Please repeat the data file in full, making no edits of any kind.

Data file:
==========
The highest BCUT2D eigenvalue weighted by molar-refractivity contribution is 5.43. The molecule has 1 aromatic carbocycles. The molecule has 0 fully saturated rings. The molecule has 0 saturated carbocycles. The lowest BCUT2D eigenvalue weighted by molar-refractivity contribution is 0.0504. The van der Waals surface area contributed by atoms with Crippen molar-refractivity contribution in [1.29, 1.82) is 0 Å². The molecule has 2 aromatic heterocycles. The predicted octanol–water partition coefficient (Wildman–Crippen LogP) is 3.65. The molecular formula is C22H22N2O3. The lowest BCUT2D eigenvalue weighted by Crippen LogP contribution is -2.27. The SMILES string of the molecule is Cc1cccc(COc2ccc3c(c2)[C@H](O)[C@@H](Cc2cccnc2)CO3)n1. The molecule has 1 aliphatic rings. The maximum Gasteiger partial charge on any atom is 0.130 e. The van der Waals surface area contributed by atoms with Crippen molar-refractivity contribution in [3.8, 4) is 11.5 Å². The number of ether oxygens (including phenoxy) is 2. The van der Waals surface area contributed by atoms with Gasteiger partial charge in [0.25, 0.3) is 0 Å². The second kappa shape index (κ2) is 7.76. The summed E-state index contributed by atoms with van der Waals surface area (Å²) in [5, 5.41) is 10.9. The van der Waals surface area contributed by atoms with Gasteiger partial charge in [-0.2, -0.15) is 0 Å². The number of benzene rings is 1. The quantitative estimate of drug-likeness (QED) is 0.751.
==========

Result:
The highest BCUT2D eigenvalue weighted by molar-refractivity contribution is 5.43. The molecule has 1 aromatic carbocycles. The molecule has 0 fully saturated rings. The molecule has 0 saturated carbocycles. The lowest BCUT2D eigenvalue weighted by molar-refractivity contribution is 0.0504. The van der Waals surface area contributed by atoms with Crippen molar-refractivity contribution in [1.29, 1.82) is 0 Å². The molecule has 2 aromatic heterocycles. The predicted octanol–water partition coefficient (Wildman–Crippen LogP) is 3.65. The molecular formula is C22H22N2O3. The lowest BCUT2D eigenvalue weighted by Crippen LogP contribution is -2.27. The SMILES string of the molecule is Cc1cccc(COc2ccc3c(c2)[C@H](O)[C@@H](Cc2cccnc2)CO3)n1. The molecule has 1 aliphatic rings. The maximum Gasteiger partial charge on any atom is 0.130 e. The van der Waals surface area contributed by atoms with Crippen molar-refractivity contribution in [3.8, 4) is 11.5 Å². The number of ether oxygens (including phenoxy) is 2. The van der Waals surface area contributed by atoms with Gasteiger partial charge in [0.25, 0.3) is 0 Å². The second kappa shape index (κ2) is 7.76. The summed E-state index contributed by atoms with van der Waals surface area (Å²) in [5, 5.41) is 10.9. The van der Waals surface area contributed by atoms with Gasteiger partial charge in [-0.2, -0.15) is 0 Å². The number of benzene rings is 1. The quantitative estimate of drug-likeness (QED) is 0.751.